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Abstract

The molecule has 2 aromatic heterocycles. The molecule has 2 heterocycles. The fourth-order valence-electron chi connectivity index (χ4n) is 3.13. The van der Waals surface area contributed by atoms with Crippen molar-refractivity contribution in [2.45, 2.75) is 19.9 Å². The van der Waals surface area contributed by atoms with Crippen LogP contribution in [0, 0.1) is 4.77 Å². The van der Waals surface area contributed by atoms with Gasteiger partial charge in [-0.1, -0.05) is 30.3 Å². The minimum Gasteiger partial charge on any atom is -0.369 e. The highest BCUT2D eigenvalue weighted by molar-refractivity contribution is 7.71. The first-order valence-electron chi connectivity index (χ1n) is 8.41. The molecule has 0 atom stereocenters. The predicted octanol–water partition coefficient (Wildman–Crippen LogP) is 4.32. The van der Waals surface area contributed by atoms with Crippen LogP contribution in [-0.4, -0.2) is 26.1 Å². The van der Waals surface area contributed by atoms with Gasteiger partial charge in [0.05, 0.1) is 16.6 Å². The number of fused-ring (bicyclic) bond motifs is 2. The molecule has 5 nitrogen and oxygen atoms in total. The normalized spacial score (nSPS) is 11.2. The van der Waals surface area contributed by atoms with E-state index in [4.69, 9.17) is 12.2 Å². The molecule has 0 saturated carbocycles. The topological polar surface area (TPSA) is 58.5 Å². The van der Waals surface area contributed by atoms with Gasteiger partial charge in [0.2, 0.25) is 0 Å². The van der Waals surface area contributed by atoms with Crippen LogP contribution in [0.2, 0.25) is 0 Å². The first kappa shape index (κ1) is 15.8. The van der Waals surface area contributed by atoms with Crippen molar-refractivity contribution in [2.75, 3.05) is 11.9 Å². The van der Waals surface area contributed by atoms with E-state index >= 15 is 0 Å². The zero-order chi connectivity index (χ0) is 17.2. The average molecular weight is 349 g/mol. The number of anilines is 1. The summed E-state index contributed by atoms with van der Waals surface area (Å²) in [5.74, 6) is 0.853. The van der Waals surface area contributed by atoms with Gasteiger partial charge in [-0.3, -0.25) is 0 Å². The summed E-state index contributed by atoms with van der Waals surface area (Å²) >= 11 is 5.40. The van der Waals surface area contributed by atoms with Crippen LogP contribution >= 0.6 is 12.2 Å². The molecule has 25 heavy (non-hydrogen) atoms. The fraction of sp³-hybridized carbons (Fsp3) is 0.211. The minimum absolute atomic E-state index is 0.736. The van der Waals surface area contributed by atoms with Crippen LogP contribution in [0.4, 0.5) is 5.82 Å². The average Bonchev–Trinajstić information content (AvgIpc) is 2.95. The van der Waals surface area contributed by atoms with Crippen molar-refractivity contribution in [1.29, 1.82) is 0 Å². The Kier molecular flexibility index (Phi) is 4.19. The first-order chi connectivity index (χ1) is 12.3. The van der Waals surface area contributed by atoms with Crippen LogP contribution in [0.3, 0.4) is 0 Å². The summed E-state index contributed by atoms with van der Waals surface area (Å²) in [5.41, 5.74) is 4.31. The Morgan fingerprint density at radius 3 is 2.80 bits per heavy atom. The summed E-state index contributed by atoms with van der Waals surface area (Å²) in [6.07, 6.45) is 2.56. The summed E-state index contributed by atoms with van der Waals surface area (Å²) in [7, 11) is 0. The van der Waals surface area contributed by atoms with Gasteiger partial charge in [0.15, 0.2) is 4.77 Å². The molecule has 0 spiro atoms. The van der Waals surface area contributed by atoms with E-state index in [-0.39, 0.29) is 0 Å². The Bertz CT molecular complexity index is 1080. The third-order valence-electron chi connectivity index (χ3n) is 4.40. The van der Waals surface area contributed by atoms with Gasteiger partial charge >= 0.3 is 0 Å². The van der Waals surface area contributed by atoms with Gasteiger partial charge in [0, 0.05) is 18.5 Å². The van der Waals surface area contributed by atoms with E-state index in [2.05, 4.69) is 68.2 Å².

Individuals can often use conceptual models to learn about the business domain to be supported by an information system. We investigate the extent to which such models can help novices (i.e., individuals who lack knowledge in the business domain and in conceptual modeling) to obtain an understanding of the domain codified in the model. We focus on two factors that we predict will influence novices’ understanding: (1) decomposition quality: whether the conceptual model manifests a good decomposition of the domain, and (2) multiple forms of information: whether the conceptual model is accompanied by information in another form (e.g., a textual narrative). We hypothesize that both factors will have positive effects on understanding and that these effects depend on whether the individual seeks a surface or deep understanding. Our results are largely in line with our predictions. Moreover, our results suggest that while novices are generally aware that having multiple forms of information affects their understanding, they are unaware that decomposition quality affects their understanding. Based on these results, we recommend that practitioners include complementary forms of information (such as a textual narrative) along with conceptual models and be careful to ensure that their conceptual models manifest a good decomposition of the domain.

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